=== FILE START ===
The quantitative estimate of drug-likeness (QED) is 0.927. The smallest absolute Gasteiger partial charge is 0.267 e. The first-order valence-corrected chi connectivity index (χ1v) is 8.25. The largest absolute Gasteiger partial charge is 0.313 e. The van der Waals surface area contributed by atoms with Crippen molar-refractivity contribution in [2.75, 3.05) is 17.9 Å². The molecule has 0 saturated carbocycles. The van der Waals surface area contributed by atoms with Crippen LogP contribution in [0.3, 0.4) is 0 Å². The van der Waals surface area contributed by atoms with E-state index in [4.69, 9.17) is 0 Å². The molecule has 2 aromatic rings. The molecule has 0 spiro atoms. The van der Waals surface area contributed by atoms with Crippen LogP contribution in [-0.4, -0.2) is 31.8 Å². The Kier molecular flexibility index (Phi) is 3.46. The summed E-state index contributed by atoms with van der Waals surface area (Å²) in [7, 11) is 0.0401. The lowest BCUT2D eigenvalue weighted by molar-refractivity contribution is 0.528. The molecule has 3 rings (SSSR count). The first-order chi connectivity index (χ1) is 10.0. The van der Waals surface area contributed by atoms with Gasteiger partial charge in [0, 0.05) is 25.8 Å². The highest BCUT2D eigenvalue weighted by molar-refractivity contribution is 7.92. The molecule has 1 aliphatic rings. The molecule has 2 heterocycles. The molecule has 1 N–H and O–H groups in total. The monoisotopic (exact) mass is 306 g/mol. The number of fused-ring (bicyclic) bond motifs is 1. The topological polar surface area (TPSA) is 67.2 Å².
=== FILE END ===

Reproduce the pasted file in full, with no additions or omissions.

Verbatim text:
The quantitative estimate of drug-likeness (QED) is 0.927. The smallest absolute Gasteiger partial charge is 0.267 e. The first-order valence-corrected chi connectivity index (χ1v) is 8.25. The largest absolute Gasteiger partial charge is 0.313 e. The van der Waals surface area contributed by atoms with Crippen molar-refractivity contribution in [2.75, 3.05) is 17.9 Å². The molecule has 0 saturated carbocycles. The van der Waals surface area contributed by atoms with Crippen LogP contribution in [0.3, 0.4) is 0 Å². The van der Waals surface area contributed by atoms with E-state index in [4.69, 9.17) is 0 Å². The molecule has 2 aromatic rings. The molecule has 0 spiro atoms. The van der Waals surface area contributed by atoms with Crippen LogP contribution in [-0.4, -0.2) is 31.8 Å². The Kier molecular flexibility index (Phi) is 3.46. The summed E-state index contributed by atoms with van der Waals surface area (Å²) in [7, 11) is 0.0401. The lowest BCUT2D eigenvalue weighted by molar-refractivity contribution is 0.528. The molecule has 3 rings (SSSR count). The first-order chi connectivity index (χ1) is 10.0. The van der Waals surface area contributed by atoms with Gasteiger partial charge in [0, 0.05) is 25.8 Å². The highest BCUT2D eigenvalue weighted by molar-refractivity contribution is 7.92. The molecule has 1 aliphatic rings. The molecule has 2 heterocycles. The molecule has 1 N–H and O–H groups in total. The monoisotopic (exact) mass is 306 g/mol. The number of fused-ring (bicyclic) bond motifs is 1. The topological polar surface area (TPSA) is 67.2 Å².